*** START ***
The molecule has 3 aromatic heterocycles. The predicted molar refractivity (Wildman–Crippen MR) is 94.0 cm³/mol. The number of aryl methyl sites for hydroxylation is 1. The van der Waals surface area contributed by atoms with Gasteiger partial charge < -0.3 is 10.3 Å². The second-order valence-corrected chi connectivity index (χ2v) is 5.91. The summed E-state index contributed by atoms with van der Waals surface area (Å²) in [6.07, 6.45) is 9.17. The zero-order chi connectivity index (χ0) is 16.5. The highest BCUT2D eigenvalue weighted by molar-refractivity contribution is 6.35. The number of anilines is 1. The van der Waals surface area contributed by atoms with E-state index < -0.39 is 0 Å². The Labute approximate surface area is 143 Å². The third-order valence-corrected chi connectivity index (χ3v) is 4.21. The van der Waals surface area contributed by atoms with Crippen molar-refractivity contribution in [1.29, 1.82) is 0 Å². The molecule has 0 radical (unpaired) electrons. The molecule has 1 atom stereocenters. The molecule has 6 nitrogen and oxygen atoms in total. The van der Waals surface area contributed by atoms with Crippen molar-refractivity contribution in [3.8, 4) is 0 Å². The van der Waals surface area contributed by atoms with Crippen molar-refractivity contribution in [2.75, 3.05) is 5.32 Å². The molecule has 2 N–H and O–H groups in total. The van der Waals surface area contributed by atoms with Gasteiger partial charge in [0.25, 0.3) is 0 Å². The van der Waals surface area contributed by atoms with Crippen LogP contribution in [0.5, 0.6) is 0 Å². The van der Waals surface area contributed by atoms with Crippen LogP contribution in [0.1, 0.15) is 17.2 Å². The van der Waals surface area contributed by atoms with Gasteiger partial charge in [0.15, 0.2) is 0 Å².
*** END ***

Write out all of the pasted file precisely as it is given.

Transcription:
The molecule has 3 aromatic heterocycles. The predicted molar refractivity (Wildman–Crippen MR) is 94.0 cm³/mol. The number of aryl methyl sites for hydroxylation is 1. The van der Waals surface area contributed by atoms with Gasteiger partial charge < -0.3 is 10.3 Å². The second-order valence-corrected chi connectivity index (χ2v) is 5.91. The summed E-state index contributed by atoms with van der Waals surface area (Å²) in [6.07, 6.45) is 9.17. The zero-order chi connectivity index (χ0) is 16.5. The highest BCUT2D eigenvalue weighted by molar-refractivity contribution is 6.35. The number of anilines is 1. The van der Waals surface area contributed by atoms with E-state index < -0.39 is 0 Å². The Labute approximate surface area is 143 Å². The third-order valence-corrected chi connectivity index (χ3v) is 4.21. The van der Waals surface area contributed by atoms with Crippen molar-refractivity contribution in [1.29, 1.82) is 0 Å². The molecule has 0 radical (unpaired) electrons. The molecule has 1 atom stereocenters. The molecule has 6 nitrogen and oxygen atoms in total. The van der Waals surface area contributed by atoms with Crippen molar-refractivity contribution in [3.8, 4) is 0 Å². The van der Waals surface area contributed by atoms with Crippen molar-refractivity contribution in [2.75, 3.05) is 5.32 Å². The molecule has 2 N–H and O–H groups in total. The van der Waals surface area contributed by atoms with Gasteiger partial charge in [0.25, 0.3) is 0 Å². The van der Waals surface area contributed by atoms with Crippen LogP contribution in [0.5, 0.6) is 0 Å². The van der Waals surface area contributed by atoms with Crippen LogP contribution in [0.1, 0.15) is 17.2 Å². The van der Waals surface area contributed by atoms with Gasteiger partial charge in [0.15, 0.2) is 0 Å².